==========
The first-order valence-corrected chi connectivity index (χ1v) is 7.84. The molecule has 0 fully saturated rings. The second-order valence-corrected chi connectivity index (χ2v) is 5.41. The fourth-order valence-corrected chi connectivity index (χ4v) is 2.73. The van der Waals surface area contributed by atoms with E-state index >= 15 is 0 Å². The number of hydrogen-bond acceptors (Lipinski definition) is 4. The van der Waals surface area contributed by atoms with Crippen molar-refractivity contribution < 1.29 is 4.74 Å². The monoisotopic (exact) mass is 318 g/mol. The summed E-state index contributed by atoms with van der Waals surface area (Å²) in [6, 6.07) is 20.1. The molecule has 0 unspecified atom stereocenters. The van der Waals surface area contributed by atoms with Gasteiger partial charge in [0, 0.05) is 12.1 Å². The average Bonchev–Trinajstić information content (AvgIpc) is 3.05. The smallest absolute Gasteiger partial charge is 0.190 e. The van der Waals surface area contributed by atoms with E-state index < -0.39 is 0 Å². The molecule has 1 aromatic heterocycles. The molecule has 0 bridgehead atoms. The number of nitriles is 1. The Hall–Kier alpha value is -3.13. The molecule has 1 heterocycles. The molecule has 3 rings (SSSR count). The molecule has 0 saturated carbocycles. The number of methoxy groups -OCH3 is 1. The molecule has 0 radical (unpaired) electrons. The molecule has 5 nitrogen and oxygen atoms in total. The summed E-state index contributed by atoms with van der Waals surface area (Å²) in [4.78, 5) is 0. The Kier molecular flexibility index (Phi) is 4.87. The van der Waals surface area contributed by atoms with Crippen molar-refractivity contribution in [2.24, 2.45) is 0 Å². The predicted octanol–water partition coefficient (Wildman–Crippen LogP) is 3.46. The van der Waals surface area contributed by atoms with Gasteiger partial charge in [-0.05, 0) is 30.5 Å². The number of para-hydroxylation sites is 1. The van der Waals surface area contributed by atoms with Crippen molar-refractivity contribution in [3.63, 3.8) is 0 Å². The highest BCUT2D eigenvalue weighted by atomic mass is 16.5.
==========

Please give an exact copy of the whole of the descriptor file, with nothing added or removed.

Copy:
The first-order valence-corrected chi connectivity index (χ1v) is 7.84. The molecule has 0 fully saturated rings. The second-order valence-corrected chi connectivity index (χ2v) is 5.41. The fourth-order valence-corrected chi connectivity index (χ4v) is 2.73. The van der Waals surface area contributed by atoms with E-state index >= 15 is 0 Å². The number of hydrogen-bond acceptors (Lipinski definition) is 4. The van der Waals surface area contributed by atoms with Crippen molar-refractivity contribution < 1.29 is 4.74 Å². The monoisotopic (exact) mass is 318 g/mol. The summed E-state index contributed by atoms with van der Waals surface area (Å²) in [6, 6.07) is 20.1. The molecule has 0 unspecified atom stereocenters. The van der Waals surface area contributed by atoms with Gasteiger partial charge in [0, 0.05) is 12.1 Å². The average Bonchev–Trinajstić information content (AvgIpc) is 3.05. The smallest absolute Gasteiger partial charge is 0.190 e. The van der Waals surface area contributed by atoms with E-state index < -0.39 is 0 Å². The molecule has 1 aromatic heterocycles. The molecule has 0 bridgehead atoms. The number of nitriles is 1. The Hall–Kier alpha value is -3.13. The molecule has 1 heterocycles. The molecule has 3 rings (SSSR count). The molecule has 0 saturated carbocycles. The number of methoxy groups -OCH3 is 1. The molecule has 0 radical (unpaired) electrons. The molecule has 5 nitrogen and oxygen atoms in total. The summed E-state index contributed by atoms with van der Waals surface area (Å²) in [4.78, 5) is 0. The Kier molecular flexibility index (Phi) is 4.87. The van der Waals surface area contributed by atoms with Crippen molar-refractivity contribution in [2.24, 2.45) is 0 Å². The predicted octanol–water partition coefficient (Wildman–Crippen LogP) is 3.46. The van der Waals surface area contributed by atoms with Gasteiger partial charge in [-0.05, 0) is 30.5 Å². The number of para-hydroxylation sites is 1. The van der Waals surface area contributed by atoms with Crippen molar-refractivity contribution in [3.63, 3.8) is 0 Å². The highest BCUT2D eigenvalue weighted by atomic mass is 16.5.